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IRISH BRIGADE

December 13, 1962


Fredericksburg, Virginia (JFK+50) The Union army launched an attack on Confederate positions on Marye’s Heights near Fredericksburg, Virginia today.


The Federals were led by General Burnside while the Rebels were commanded by General Lee. 


In the final assault, the “Irish Brigade” made it to within 30 yards of a stone wall at the base of the heights.  


At this point, Confederate infantry fire stalled the Irish advance. 


 Of 12,300 Federal soldiers killed in the battle, two-thirds fell in front of the stone wall.  


Of the 1200 Irish Federal soldiers who attacked, 545 were killed, wounded or missing. 


As the victorious Lee surveyed the scene from the heights, he said:


“It is well war so so terrible else we should grow too fond of it.”


President Kennedy was the first President of Irish descent (both parents were Irish-Americans).  He also became the first President to visit Ireland during his term of office.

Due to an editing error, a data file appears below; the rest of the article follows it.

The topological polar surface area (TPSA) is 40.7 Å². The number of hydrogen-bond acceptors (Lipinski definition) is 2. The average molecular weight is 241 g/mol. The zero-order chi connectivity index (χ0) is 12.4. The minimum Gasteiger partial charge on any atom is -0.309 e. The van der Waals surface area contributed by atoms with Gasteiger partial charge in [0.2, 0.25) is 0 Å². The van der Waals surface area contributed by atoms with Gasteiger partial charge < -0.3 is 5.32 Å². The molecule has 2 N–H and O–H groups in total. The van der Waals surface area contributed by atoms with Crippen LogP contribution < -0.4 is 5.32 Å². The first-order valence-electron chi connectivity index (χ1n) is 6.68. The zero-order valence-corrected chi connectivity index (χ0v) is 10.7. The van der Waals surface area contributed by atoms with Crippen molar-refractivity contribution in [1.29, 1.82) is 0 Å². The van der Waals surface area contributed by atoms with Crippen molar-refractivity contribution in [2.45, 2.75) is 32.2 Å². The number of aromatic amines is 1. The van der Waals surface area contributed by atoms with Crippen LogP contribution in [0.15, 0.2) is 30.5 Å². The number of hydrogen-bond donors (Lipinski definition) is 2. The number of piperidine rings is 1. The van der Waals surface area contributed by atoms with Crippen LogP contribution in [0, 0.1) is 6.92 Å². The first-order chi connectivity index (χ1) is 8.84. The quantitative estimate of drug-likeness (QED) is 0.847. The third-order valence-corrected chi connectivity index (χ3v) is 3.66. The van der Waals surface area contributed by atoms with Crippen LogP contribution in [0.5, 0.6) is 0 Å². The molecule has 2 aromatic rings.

In his visit of June 1963, the President addressed the Irish Parliament & presented the flag of the Irish Brigade.  


Here are some of his remarks on that occasion.

“Mr. Speaker, Prime Minister, Members of the Parliament:


I am grateful for your welcome & for that of your countrymen.

One of the most brilliant stories of that day was written by a band of 1,200 men who went into battle wearing a green sprig in their hats. 


They bore a proud heritage and a special courage, given to those who had long fought for the cause of freedom. 


I am referring, of course, to the Irish Brigade. 


General Robert E. Lee, the great military leader of the Southern Confederate forces, said of this group of men after the battle:


‘The gallant stand which this bold brigade made on the heights of Fredericksburg is well known. 


Never were men so brave. They ennobled their race by their splendid gallantry on that desperate occasion. 


Their brilliant, though hopeless, assaults on our lines excited the hearty applause of our officers a& soldiers.'”

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